DETROIT (AP) — Talks between General Motors and the United Auto Workers union hit a snag Tuesday over what the union says is a lack of commitment by GM to build new vehicles in U.S. factories.
In a letter to members, union Vice President Terry Dittes wrote that the union has told GM that it doesn’t see a commitment from the company to a workforce that has helped make it billions of dollars.
“We believe that the vehicles GM sells here should be built here,” Dittes wrote. “There is no job security for us when GM vehicles are made in other countries for the purpose of selling them here in the U.S.A.”
GM did not immediately respond to a request for comment Tuesday night.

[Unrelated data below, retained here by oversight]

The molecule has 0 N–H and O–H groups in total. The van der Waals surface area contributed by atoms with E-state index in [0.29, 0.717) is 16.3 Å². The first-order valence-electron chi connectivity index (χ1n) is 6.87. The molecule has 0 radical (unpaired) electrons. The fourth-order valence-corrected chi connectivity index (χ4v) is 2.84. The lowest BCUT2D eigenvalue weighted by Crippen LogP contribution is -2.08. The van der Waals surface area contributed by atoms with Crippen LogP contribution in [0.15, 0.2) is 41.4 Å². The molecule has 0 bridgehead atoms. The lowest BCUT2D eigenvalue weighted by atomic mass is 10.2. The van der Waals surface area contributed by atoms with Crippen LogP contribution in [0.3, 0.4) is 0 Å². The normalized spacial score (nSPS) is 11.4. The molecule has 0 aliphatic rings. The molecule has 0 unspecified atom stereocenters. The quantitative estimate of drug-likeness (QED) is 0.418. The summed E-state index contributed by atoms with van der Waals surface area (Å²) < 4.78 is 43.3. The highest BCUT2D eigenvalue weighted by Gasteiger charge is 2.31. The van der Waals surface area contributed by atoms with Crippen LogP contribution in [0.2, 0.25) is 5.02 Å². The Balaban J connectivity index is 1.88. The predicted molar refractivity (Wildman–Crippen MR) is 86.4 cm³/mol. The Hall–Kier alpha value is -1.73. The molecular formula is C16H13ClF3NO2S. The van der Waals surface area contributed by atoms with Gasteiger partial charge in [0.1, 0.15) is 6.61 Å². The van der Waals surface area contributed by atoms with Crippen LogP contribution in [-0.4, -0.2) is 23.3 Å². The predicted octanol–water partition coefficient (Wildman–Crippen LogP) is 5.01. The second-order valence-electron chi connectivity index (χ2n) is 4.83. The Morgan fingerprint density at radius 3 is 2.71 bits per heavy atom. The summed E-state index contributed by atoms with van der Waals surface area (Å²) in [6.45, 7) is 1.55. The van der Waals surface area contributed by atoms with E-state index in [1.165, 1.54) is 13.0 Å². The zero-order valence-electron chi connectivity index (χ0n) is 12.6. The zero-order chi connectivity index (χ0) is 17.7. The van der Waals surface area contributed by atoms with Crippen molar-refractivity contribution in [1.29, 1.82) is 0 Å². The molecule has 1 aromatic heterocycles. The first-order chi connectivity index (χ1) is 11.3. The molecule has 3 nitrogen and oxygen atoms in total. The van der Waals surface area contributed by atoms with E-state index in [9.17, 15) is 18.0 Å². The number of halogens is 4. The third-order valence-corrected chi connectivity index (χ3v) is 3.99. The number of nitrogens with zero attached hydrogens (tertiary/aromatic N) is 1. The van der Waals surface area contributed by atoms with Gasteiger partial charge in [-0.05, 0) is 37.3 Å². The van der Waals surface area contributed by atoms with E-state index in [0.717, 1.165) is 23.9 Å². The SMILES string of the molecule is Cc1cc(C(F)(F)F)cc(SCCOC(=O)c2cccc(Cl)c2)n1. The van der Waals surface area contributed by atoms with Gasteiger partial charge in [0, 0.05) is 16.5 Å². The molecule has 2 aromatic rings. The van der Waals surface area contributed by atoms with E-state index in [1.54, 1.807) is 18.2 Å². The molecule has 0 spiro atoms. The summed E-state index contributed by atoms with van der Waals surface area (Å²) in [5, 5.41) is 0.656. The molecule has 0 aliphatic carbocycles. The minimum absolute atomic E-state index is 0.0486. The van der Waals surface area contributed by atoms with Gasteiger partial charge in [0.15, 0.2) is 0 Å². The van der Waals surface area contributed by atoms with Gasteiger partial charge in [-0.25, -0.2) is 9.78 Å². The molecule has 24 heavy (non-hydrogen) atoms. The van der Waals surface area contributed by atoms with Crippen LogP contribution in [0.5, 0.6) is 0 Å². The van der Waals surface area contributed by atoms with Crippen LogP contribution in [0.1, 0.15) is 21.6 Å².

Although both sides were still talking, the union demand could be a major sticking point because GM produces pickup trucks and several SUVs in Canada, Mexico, China, South Korea and other countries, and imports them to the U.S.
Dittes wrote that GM’s alleged lack of commitment is one of the union’s top priorities in talks to end the strike, but little progress has been made.
“Economic gains in this agreement will mean nothing without job security,” Dittes wrote, adding that the union is fighting for a middle class way of life.
In the past GM has said it has invested over $23 billion in U.S. factories since 2009, and has created more than 2,000 U.S. jobs so far this year. GM’s U.S. factories built about 2 million vehicles last year, including 300,000 that were exported.
Just before the strike began Sept. 16, GM said it offered $7 billion worth of U.S. factory investments resulting in 5,400 new positions, a minority of which would be filled by existing employees. GM would not give a precise number.